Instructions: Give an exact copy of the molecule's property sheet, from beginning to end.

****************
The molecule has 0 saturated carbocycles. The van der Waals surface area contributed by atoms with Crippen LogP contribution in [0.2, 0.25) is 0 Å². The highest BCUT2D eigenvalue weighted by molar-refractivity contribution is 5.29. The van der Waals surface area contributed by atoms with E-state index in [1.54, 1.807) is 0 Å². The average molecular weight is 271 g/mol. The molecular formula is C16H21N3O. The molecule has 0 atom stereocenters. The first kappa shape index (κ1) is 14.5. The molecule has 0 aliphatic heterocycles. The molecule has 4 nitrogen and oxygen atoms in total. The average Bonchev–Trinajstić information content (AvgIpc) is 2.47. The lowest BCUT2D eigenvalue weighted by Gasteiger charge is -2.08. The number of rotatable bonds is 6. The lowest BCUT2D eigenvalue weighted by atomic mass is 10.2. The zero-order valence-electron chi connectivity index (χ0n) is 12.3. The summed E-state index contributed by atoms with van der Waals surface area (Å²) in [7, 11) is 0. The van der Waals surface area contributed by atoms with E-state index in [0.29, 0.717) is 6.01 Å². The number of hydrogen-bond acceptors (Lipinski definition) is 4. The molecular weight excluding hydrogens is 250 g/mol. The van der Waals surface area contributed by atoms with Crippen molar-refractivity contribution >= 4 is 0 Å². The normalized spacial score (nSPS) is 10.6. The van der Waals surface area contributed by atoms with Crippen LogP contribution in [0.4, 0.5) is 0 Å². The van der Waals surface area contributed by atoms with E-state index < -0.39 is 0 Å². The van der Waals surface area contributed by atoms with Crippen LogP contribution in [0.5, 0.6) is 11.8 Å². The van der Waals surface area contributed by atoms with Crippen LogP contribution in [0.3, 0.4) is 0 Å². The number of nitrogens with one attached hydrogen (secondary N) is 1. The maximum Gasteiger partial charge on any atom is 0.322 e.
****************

The molecule has 0 saturated carbocycles. The van der Waals surface area contributed by atoms with Crippen LogP contribution in [0.2, 0.25) is 0 Å². The highest BCUT2D eigenvalue weighted by molar-refractivity contribution is 5.29. The van der Waals surface area contributed by atoms with E-state index in [1.54, 1.807) is 0 Å². The average molecular weight is 271 g/mol. The molecular formula is C16H21N3O. The molecule has 0 atom stereocenters. The first kappa shape index (κ1) is 14.5. The molecule has 0 aliphatic heterocycles. The molecule has 4 nitrogen and oxygen atoms in total. The average Bonchev–Trinajstić information content (AvgIpc) is 2.47. The lowest BCUT2D eigenvalue weighted by Gasteiger charge is -2.08. The number of rotatable bonds is 6. The lowest BCUT2D eigenvalue weighted by atomic mass is 10.2. The zero-order valence-electron chi connectivity index (χ0n) is 12.3. The summed E-state index contributed by atoms with van der Waals surface area (Å²) in [7, 11) is 0. The van der Waals surface area contributed by atoms with E-state index in [0.29, 0.717) is 6.01 Å². The number of hydrogen-bond acceptors (Lipinski definition) is 4. The molecular weight excluding hydrogens is 250 g/mol. The van der Waals surface area contributed by atoms with Crippen molar-refractivity contribution >= 4 is 0 Å². The normalized spacial score (nSPS) is 10.6. The van der Waals surface area contributed by atoms with Crippen LogP contribution in [0.4, 0.5) is 0 Å². The van der Waals surface area contributed by atoms with E-state index < -0.39 is 0 Å². The van der Waals surface area contributed by atoms with Crippen LogP contribution in [0.5, 0.6) is 11.8 Å². The van der Waals surface area contributed by atoms with Crippen LogP contribution in [0.3, 0.4) is 0 Å². The number of nitrogens with one attached hydrogen (secondary N) is 1. The maximum Gasteiger partial charge on any atom is 0.322 e.